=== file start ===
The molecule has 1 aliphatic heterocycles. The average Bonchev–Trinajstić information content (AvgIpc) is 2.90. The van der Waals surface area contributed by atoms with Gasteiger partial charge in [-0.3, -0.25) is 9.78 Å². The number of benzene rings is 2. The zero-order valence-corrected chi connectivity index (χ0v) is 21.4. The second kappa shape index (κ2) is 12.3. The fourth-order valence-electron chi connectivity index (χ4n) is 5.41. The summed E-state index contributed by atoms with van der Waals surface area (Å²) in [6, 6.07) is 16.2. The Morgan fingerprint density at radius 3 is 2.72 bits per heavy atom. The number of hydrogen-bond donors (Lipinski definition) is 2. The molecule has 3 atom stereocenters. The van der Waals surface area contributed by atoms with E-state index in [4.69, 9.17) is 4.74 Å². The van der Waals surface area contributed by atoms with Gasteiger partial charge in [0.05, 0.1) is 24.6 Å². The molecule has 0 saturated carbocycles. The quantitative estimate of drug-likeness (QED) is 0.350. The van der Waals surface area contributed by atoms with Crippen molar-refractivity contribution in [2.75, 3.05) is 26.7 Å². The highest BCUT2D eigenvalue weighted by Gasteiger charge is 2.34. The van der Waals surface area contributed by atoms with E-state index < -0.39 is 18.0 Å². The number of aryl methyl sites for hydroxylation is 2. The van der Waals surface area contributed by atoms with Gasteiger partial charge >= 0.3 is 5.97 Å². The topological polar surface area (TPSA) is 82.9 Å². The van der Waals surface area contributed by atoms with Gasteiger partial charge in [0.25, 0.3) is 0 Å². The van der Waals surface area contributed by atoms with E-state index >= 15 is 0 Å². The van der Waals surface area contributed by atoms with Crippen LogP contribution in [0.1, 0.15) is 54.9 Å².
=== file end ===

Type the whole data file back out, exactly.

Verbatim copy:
The molecule has 1 aliphatic heterocycles. The average Bonchev–Trinajstić information content (AvgIpc) is 2.90. The van der Waals surface area contributed by atoms with Gasteiger partial charge in [-0.3, -0.25) is 9.78 Å². The number of benzene rings is 2. The zero-order valence-corrected chi connectivity index (χ0v) is 21.4. The second kappa shape index (κ2) is 12.3. The fourth-order valence-electron chi connectivity index (χ4n) is 5.41. The summed E-state index contributed by atoms with van der Waals surface area (Å²) in [6, 6.07) is 16.2. The Morgan fingerprint density at radius 3 is 2.72 bits per heavy atom. The number of hydrogen-bond donors (Lipinski definition) is 2. The molecule has 3 atom stereocenters. The van der Waals surface area contributed by atoms with E-state index in [4.69, 9.17) is 4.74 Å². The van der Waals surface area contributed by atoms with Gasteiger partial charge in [0.05, 0.1) is 24.6 Å². The molecule has 0 saturated carbocycles. The quantitative estimate of drug-likeness (QED) is 0.350. The van der Waals surface area contributed by atoms with Crippen molar-refractivity contribution in [2.75, 3.05) is 26.7 Å². The highest BCUT2D eigenvalue weighted by Gasteiger charge is 2.34. The van der Waals surface area contributed by atoms with E-state index < -0.39 is 18.0 Å². The number of aryl methyl sites for hydroxylation is 2. The van der Waals surface area contributed by atoms with Gasteiger partial charge >= 0.3 is 5.97 Å². The topological polar surface area (TPSA) is 82.9 Å². The van der Waals surface area contributed by atoms with Gasteiger partial charge in [0.25, 0.3) is 0 Å². The van der Waals surface area contributed by atoms with E-state index >= 15 is 0 Å². The van der Waals surface area contributed by atoms with Crippen LogP contribution in [0.1, 0.15) is 54.9 Å².